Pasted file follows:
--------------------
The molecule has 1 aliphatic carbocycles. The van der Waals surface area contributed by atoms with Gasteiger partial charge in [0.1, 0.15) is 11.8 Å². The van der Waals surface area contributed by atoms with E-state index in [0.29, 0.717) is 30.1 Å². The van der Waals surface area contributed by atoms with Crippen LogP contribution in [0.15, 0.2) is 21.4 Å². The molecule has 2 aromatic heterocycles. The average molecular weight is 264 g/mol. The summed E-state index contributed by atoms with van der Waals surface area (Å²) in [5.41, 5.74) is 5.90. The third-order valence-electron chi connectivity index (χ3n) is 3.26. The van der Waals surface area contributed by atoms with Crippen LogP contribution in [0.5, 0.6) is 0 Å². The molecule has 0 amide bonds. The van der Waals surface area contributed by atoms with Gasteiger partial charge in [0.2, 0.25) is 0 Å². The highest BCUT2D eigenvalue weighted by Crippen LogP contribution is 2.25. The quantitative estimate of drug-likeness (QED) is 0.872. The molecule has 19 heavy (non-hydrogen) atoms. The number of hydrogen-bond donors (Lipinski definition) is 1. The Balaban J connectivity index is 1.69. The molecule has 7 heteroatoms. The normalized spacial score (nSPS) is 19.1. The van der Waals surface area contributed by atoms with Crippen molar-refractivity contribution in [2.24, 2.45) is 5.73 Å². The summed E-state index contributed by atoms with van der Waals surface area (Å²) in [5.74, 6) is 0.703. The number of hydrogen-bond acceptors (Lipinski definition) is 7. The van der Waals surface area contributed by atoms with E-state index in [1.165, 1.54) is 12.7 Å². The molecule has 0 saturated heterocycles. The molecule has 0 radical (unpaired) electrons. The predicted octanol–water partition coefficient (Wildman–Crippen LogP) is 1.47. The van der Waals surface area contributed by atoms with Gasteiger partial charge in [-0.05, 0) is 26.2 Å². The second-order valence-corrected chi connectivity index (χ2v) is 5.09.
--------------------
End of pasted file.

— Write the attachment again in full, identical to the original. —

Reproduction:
The molecule has 1 aliphatic carbocycles. The van der Waals surface area contributed by atoms with Gasteiger partial charge in [0.1, 0.15) is 11.8 Å². The van der Waals surface area contributed by atoms with E-state index in [0.29, 0.717) is 30.1 Å². The van der Waals surface area contributed by atoms with Crippen LogP contribution in [0.15, 0.2) is 21.4 Å². The molecule has 2 aromatic heterocycles. The average molecular weight is 264 g/mol. The summed E-state index contributed by atoms with van der Waals surface area (Å²) in [5.41, 5.74) is 5.90. The third-order valence-electron chi connectivity index (χ3n) is 3.26. The van der Waals surface area contributed by atoms with Crippen LogP contribution in [0.5, 0.6) is 0 Å². The molecule has 0 amide bonds. The van der Waals surface area contributed by atoms with Gasteiger partial charge in [0.2, 0.25) is 0 Å². The highest BCUT2D eigenvalue weighted by Crippen LogP contribution is 2.25. The quantitative estimate of drug-likeness (QED) is 0.872. The molecule has 19 heavy (non-hydrogen) atoms. The number of hydrogen-bond donors (Lipinski definition) is 1. The Balaban J connectivity index is 1.69. The molecule has 7 heteroatoms. The normalized spacial score (nSPS) is 19.1. The van der Waals surface area contributed by atoms with Crippen molar-refractivity contribution in [2.24, 2.45) is 5.73 Å². The summed E-state index contributed by atoms with van der Waals surface area (Å²) in [5.74, 6) is 0.703. The number of hydrogen-bond acceptors (Lipinski definition) is 7. The van der Waals surface area contributed by atoms with E-state index in [1.165, 1.54) is 12.7 Å². The molecule has 0 saturated heterocycles. The molecule has 0 radical (unpaired) electrons. The predicted octanol–water partition coefficient (Wildman–Crippen LogP) is 1.47. The van der Waals surface area contributed by atoms with Gasteiger partial charge in [-0.05, 0) is 26.2 Å². The second-order valence-corrected chi connectivity index (χ2v) is 5.09.